What exactly is a sea shanty? Any devoted TikTok viewer can imagine my confusion when I received a message from a friend asking me such a question.
I have always loved a good shanty, but I have been regrettably unaware the music genre was in the midst of a resurgence.
For those who were not born in the 17th century, a sea shanty is a traditional chant once sung by merchant sailors to help keep them synchronized as they worked together to raise heavy sails and prepare their ships. The rhythmic, repetitive and easy-to-learn tunes boosted efficiency and encouraged morale during sailors’ arduous journeys. Although the sea shanty became obsolete by the late 1800s because of the popularization of the steam-powered boat, the tunes remain relics of the time period.
The revival of the sea shanty can be traced to a TikTok video from 26-year-old Scottish postal worker Nathan Evans, who posted a cover of the song “Wellerman” at the end of December 2020. The video blew up, garnering over 9 million views on his own account and spreading rapidly across the app as artists dueted the video and harmonized with him. The song has even been remixed into an EDM version, which I will undoubtedly play at the first Georgetown party after the pandemic.
Evans’ TikTok account now has over 700,000 followers, and he has been interviewed by BBC and The New York Times since he posted his video Dec. 27. Evans’ cover was based on a 2018 recording by an English a cappella folk group, the Longest Johns, who have also recently seen an explosion in their listenership.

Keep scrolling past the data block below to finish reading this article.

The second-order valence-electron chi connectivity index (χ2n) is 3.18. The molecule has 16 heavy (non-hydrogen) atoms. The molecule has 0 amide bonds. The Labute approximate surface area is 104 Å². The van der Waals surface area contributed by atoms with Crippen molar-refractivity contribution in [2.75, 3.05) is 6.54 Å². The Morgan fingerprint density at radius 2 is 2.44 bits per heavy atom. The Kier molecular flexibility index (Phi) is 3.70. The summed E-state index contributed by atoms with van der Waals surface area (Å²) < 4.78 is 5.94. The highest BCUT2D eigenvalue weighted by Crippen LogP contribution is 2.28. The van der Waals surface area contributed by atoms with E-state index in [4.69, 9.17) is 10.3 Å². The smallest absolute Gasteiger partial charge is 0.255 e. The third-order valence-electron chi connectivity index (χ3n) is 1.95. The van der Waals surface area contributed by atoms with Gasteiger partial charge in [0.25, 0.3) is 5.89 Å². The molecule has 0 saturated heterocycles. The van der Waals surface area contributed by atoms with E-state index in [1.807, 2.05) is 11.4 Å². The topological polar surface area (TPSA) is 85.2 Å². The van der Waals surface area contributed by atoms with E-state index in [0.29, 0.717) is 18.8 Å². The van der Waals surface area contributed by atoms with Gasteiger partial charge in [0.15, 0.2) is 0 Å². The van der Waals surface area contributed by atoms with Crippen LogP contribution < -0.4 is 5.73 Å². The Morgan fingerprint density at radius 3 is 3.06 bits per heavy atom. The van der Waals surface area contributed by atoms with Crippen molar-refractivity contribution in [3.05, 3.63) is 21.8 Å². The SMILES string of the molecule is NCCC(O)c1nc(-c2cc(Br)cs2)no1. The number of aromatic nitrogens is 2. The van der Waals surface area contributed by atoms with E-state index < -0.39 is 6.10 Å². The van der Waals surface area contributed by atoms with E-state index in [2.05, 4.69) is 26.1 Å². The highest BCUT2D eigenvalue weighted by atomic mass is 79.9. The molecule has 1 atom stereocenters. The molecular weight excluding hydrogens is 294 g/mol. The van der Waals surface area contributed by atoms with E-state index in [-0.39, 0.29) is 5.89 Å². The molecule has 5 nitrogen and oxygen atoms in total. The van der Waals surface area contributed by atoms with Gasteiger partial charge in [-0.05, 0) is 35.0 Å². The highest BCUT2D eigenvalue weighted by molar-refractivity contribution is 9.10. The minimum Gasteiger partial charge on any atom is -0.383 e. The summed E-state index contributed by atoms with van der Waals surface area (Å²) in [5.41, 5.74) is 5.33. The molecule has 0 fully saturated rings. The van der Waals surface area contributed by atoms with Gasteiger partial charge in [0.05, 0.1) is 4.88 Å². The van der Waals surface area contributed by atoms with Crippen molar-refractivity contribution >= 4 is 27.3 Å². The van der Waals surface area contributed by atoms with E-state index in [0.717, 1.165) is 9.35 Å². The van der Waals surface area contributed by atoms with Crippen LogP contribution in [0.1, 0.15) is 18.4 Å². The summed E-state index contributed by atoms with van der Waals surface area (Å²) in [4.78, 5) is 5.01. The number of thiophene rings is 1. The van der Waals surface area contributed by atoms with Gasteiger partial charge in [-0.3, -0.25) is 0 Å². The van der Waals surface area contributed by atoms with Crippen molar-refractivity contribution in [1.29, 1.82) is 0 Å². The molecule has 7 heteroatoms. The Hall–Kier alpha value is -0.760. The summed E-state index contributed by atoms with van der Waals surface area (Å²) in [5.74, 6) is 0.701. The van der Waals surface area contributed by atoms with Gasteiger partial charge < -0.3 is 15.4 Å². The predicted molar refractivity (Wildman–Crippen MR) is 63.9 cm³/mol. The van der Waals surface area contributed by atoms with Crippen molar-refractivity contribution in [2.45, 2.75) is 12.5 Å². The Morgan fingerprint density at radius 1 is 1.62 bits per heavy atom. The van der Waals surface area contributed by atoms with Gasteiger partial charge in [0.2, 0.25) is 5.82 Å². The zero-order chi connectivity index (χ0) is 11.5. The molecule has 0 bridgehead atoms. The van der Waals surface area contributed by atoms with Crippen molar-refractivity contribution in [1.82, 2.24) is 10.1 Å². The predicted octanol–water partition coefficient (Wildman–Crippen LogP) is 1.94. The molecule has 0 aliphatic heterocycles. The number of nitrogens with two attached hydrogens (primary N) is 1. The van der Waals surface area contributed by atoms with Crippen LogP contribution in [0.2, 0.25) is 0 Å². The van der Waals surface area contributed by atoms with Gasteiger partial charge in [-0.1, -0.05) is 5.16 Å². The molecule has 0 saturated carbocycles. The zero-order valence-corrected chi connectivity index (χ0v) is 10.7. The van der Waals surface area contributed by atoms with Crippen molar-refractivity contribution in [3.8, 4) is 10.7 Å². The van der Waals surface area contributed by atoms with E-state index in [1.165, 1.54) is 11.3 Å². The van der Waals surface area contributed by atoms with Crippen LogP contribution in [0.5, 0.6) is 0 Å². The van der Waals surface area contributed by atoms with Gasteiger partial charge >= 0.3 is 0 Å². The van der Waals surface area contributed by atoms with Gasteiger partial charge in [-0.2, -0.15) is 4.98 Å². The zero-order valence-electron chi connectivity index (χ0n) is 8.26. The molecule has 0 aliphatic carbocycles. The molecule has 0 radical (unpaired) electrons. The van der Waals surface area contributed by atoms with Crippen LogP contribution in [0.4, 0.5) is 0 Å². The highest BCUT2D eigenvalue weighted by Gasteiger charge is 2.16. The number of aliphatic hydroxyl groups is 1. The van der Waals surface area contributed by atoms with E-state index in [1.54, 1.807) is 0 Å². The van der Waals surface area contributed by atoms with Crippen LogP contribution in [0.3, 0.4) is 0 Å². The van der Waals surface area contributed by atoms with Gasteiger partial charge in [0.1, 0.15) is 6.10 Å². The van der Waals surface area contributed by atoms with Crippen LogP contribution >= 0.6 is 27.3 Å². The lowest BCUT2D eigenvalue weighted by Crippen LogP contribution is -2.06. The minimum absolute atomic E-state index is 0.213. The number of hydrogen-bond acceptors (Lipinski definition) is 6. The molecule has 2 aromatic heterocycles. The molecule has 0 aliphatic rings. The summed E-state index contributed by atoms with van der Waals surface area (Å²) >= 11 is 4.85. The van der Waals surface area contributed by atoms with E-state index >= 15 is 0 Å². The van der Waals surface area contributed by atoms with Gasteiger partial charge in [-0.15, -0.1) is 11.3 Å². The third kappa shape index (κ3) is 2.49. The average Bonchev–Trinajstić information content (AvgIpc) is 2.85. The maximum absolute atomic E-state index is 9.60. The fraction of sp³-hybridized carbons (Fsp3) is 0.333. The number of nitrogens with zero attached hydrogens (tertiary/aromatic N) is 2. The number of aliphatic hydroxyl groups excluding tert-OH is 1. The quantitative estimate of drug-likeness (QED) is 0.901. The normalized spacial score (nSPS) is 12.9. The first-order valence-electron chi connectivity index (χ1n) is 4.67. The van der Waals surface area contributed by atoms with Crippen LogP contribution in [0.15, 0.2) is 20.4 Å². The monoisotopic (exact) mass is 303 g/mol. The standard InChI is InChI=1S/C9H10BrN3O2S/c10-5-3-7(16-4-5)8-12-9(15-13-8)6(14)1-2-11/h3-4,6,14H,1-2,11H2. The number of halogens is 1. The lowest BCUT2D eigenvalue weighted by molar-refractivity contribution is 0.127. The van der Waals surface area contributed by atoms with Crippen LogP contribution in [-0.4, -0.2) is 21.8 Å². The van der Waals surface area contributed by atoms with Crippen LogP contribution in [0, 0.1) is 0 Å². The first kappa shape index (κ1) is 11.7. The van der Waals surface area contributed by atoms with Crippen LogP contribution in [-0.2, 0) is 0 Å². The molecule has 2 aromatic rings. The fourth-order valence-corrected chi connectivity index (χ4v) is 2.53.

“Wellerman” was popular among whalers in New Zealand in the late 1800s, and according to music experts, it is more accurately a ballad or a sailing song rather than a sea shanty. The song rose to fame, however, with the hashtag #seashanty, and Google Trends recently reported that the phrase sea shanty has been searched more times in the first month of 2021 than ever in the history of the internet.
So, why has the song blown up? Many TikTok trends owe themselves purely to randomness, but could the genre itself be striking a chord with Generation Z? This, of course, being the generation born between 1997 and 2012.
Catchy as it may be, the song’s chorus, “Soon may the Wellerman come / To bring us sugar and tea and rum,” is hardly relatable to the average person in 2021. Who is the Wellerman? Do they wear masks? Questions abound!
The term wellerman describes individuals who worked for a company owned by the Weller brothers that sold provisions to whalers. As dated as its context may be, at its core, “Wellerman” remains a song of hope for better days and a longing for respite.
I personally spend a debilitating amount of time on TikTok, and I’m not sure if I believe the general audience of the app has such a precise reason for liking the 15-second clip. The entire concept of bringing back the sea shanty is funny in itself, and the genre is eclectic enough to be memorable. It doesn’t seem to me that the genre has any real staying power outside of this brief trend, and I don’t see too many of us attending shanty festivals in a post-pandemic world.
Why exactly #seashanty went viral is a mystery as deep and murky as the TikTok algorithm. In the middle of the ocean that is the pandemic, in the turbulent seas of former President Donald Trump’s second impeachment and civil unrest in the Capitol, perhaps Gen Z sees itself in the songs of young sailors, hoping for the end of the journey.